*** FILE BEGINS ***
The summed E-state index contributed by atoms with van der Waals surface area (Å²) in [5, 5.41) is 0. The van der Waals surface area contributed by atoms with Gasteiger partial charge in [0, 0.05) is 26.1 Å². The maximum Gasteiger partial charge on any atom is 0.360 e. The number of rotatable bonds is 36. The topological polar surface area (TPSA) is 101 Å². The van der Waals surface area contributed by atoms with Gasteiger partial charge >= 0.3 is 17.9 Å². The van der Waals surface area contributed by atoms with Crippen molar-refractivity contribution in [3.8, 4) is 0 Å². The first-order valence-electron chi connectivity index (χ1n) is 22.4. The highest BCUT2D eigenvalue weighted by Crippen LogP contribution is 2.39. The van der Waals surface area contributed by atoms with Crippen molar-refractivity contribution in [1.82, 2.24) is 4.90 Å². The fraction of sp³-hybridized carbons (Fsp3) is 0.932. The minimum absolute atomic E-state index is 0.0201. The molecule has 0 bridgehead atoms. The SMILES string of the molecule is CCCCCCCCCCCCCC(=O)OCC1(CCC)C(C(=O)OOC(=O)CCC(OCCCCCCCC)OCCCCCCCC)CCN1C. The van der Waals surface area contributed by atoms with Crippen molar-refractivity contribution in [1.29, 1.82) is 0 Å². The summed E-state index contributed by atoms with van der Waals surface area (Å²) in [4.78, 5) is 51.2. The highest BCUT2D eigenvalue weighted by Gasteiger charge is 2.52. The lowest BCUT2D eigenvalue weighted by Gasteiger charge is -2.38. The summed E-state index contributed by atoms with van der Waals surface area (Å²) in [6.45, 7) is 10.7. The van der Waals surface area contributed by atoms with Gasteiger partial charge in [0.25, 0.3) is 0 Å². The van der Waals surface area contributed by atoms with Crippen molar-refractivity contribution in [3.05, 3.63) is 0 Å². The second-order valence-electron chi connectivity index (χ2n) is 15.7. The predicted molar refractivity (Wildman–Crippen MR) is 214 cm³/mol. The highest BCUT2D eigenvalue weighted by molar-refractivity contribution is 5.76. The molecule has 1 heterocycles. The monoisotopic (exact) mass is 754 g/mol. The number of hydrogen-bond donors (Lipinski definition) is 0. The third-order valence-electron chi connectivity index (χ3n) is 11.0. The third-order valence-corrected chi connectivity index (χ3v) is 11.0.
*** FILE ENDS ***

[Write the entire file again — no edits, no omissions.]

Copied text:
The summed E-state index contributed by atoms with van der Waals surface area (Å²) in [5, 5.41) is 0. The van der Waals surface area contributed by atoms with Gasteiger partial charge in [0, 0.05) is 26.1 Å². The maximum Gasteiger partial charge on any atom is 0.360 e. The number of rotatable bonds is 36. The topological polar surface area (TPSA) is 101 Å². The van der Waals surface area contributed by atoms with Gasteiger partial charge >= 0.3 is 17.9 Å². The van der Waals surface area contributed by atoms with Crippen molar-refractivity contribution in [3.8, 4) is 0 Å². The first-order valence-electron chi connectivity index (χ1n) is 22.4. The highest BCUT2D eigenvalue weighted by Crippen LogP contribution is 2.39. The van der Waals surface area contributed by atoms with Crippen molar-refractivity contribution in [1.82, 2.24) is 4.90 Å². The fraction of sp³-hybridized carbons (Fsp3) is 0.932. The minimum absolute atomic E-state index is 0.0201. The molecule has 0 bridgehead atoms. The SMILES string of the molecule is CCCCCCCCCCCCCC(=O)OCC1(CCC)C(C(=O)OOC(=O)CCC(OCCCCCCCC)OCCCCCCCC)CCN1C. The van der Waals surface area contributed by atoms with Crippen molar-refractivity contribution in [1.29, 1.82) is 0 Å². The summed E-state index contributed by atoms with van der Waals surface area (Å²) in [4.78, 5) is 51.2. The highest BCUT2D eigenvalue weighted by Gasteiger charge is 2.52. The lowest BCUT2D eigenvalue weighted by Gasteiger charge is -2.38. The summed E-state index contributed by atoms with van der Waals surface area (Å²) in [6.45, 7) is 10.7. The van der Waals surface area contributed by atoms with Gasteiger partial charge in [0.25, 0.3) is 0 Å². The van der Waals surface area contributed by atoms with Crippen molar-refractivity contribution in [3.05, 3.63) is 0 Å². The second-order valence-electron chi connectivity index (χ2n) is 15.7. The predicted molar refractivity (Wildman–Crippen MR) is 214 cm³/mol. The highest BCUT2D eigenvalue weighted by molar-refractivity contribution is 5.76. The molecule has 1 heterocycles. The monoisotopic (exact) mass is 754 g/mol. The number of hydrogen-bond donors (Lipinski definition) is 0. The third-order valence-electron chi connectivity index (χ3n) is 11.0. The third-order valence-corrected chi connectivity index (χ3v) is 11.0.